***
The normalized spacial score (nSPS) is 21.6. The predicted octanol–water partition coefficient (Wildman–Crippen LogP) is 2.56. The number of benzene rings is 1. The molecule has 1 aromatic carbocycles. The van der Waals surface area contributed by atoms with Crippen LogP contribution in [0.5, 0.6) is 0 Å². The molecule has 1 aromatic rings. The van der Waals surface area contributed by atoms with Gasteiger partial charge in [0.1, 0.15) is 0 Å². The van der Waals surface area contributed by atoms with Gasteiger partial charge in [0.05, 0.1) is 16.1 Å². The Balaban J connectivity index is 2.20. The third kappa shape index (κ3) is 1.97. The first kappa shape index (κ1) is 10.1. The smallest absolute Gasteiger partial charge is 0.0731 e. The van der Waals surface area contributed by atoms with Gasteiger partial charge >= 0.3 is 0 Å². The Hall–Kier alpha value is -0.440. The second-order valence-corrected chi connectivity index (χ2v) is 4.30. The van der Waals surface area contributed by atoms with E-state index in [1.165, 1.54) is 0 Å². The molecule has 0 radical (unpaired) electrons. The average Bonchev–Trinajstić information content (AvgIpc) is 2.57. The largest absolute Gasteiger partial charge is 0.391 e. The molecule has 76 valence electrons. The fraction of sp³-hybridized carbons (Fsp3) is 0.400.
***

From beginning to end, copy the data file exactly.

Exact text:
The normalized spacial score (nSPS) is 21.6. The predicted octanol–water partition coefficient (Wildman–Crippen LogP) is 2.56. The number of benzene rings is 1. The molecule has 1 aromatic carbocycles. The van der Waals surface area contributed by atoms with Crippen LogP contribution in [0.5, 0.6) is 0 Å². The molecule has 1 aromatic rings. The van der Waals surface area contributed by atoms with Gasteiger partial charge in [0.1, 0.15) is 0 Å². The van der Waals surface area contributed by atoms with Gasteiger partial charge in [0.05, 0.1) is 16.1 Å². The Balaban J connectivity index is 2.20. The third kappa shape index (κ3) is 1.97. The first kappa shape index (κ1) is 10.1. The smallest absolute Gasteiger partial charge is 0.0731 e. The van der Waals surface area contributed by atoms with Gasteiger partial charge >= 0.3 is 0 Å². The Hall–Kier alpha value is -0.440. The second-order valence-corrected chi connectivity index (χ2v) is 4.30. The van der Waals surface area contributed by atoms with E-state index in [1.165, 1.54) is 0 Å². The molecule has 0 radical (unpaired) electrons. The average Bonchev–Trinajstić information content (AvgIpc) is 2.57. The largest absolute Gasteiger partial charge is 0.391 e. The molecule has 76 valence electrons. The fraction of sp³-hybridized carbons (Fsp3) is 0.400.